OCT is not as good as microscopy, but you see much deeper in the tissue, on the order of about a millimeter, with very high resolution. Current systems in our laboratory are approaching one micron resolution, Dr. Wong added.
Explore This IssueSeptember 2006
This technology will likely follow the same adoption and usage dynamics as CT, ultrasound, and MRI, Dr. Wong said.
The OCT procedure will require training, Dr. Wong added. I think that this is the type of technology that is probably going to make its way into residency training programs first, but I think that clinicians who want to use OCT in their offices are probably going to take some CME courses.
With new imaging modalities, the line between surgeon, pathologist, and radiologist is blurring, Dr. Wong noted. OCT technology is certainly going to involve pathologists, but a pathologist is not in the operating room with the patient-there are other technologies that are being developed where surgeons are really going to have to understand how to do imaging. This is already happening in other applications-surgeons know how to interpret ultrasound so they can use the information intraoperatively or in the office or clinic. So there is certainly a precedent for that, Dr. Wong added.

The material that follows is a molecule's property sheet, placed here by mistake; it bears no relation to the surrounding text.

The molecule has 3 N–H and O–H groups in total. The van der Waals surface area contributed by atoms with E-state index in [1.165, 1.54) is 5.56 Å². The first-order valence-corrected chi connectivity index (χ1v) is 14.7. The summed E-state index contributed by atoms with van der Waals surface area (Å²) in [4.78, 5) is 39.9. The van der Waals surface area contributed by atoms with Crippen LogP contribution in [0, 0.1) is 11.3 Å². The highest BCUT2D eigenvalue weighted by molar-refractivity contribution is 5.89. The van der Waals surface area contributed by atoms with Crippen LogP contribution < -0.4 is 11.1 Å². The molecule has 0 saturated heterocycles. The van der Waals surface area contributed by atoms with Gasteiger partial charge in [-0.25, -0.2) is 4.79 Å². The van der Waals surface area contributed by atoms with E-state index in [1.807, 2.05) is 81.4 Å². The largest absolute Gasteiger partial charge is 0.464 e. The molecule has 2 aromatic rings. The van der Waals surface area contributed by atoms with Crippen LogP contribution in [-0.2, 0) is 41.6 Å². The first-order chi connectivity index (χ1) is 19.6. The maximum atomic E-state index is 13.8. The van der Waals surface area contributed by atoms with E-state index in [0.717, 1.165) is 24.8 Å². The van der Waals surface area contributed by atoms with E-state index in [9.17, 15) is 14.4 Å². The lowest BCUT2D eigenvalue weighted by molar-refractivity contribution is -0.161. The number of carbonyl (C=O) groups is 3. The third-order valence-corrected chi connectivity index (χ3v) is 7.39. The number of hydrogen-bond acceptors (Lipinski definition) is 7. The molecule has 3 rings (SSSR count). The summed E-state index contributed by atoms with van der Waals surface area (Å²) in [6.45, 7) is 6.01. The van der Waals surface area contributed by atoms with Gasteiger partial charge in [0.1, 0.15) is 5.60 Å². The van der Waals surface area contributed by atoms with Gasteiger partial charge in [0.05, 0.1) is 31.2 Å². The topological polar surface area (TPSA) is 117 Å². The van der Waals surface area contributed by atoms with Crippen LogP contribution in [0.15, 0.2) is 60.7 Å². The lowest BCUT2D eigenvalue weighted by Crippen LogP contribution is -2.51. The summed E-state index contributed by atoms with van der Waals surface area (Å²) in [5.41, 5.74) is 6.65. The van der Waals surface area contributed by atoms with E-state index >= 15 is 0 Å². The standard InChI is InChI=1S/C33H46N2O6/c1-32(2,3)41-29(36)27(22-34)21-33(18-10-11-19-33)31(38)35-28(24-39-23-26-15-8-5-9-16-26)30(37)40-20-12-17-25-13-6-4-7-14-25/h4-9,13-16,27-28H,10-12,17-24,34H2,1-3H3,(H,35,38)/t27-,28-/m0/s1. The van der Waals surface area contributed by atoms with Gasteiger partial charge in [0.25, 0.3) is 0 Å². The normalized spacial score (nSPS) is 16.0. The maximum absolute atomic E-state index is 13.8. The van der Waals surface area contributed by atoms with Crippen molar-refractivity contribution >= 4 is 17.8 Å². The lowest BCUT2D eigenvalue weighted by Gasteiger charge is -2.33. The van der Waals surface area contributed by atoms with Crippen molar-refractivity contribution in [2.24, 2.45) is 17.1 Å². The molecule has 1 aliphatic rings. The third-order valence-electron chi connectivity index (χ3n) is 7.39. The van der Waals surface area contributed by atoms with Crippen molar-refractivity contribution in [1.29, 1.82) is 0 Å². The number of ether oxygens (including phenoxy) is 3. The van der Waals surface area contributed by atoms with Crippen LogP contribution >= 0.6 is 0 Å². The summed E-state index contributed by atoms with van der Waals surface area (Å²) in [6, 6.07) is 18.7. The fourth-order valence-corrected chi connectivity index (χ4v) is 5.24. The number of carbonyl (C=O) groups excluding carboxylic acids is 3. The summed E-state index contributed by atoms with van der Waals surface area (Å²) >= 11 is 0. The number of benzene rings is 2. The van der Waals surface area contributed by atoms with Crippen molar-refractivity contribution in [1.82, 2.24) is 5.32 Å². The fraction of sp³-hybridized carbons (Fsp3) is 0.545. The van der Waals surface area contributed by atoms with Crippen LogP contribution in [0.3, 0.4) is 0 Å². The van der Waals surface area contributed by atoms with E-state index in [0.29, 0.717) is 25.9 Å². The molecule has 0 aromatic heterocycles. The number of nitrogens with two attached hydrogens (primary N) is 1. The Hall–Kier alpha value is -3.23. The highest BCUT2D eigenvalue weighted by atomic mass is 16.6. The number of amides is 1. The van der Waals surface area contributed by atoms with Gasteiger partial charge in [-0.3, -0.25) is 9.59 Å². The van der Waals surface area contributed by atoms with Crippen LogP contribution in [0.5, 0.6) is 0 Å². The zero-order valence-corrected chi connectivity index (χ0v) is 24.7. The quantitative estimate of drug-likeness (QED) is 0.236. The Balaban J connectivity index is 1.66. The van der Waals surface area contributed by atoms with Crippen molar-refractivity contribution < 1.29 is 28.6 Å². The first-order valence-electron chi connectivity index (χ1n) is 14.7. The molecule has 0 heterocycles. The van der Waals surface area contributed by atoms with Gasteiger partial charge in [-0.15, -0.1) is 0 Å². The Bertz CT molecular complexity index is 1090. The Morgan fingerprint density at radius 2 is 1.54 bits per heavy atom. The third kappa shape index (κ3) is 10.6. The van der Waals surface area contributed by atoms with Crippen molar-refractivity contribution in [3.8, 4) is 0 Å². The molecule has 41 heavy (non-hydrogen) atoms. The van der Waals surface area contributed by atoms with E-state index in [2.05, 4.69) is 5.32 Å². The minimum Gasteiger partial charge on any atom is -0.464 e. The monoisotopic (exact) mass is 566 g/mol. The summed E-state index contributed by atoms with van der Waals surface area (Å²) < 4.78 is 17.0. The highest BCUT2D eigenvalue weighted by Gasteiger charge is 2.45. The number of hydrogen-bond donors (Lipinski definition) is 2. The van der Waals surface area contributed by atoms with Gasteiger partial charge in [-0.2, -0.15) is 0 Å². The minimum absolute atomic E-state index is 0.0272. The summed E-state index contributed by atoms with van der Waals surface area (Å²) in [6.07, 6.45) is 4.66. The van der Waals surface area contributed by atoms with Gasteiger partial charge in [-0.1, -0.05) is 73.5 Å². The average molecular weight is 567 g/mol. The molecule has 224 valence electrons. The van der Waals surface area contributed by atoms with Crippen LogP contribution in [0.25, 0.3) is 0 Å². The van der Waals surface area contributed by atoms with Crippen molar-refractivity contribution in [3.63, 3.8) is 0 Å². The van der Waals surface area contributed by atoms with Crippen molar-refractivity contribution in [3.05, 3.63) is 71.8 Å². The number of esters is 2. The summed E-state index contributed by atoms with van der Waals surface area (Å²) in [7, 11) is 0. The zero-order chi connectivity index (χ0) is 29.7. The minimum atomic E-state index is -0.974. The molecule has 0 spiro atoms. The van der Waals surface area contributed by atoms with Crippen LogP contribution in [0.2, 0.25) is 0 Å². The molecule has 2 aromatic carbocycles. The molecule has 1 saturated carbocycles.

More work still needs to be done in terms of instrumentation design and technology improvement, Dr. Wong noted. The capabilities of OCT need to be improved in terms of acquisition time speed and resolution. This is an active area of research by investigators in several institutions in optical sciences in the US, Europe, and Asia.
We are trying to identify and characterize both normal and pathological structures and we are still in the early stages in terms of optimizing the equipment in terms of ergonomics, of being able to use it in a non-invasive manner, and in terms of miniaturization, Dr. Armstrong said. Research work is also focusing on improving the software and hardware so that it can be easily used in a clinical situation and be adaptable to the clinician.
Research systems at UC-Irvine could be taken into clinical implementation in the next two years, the researchers predict.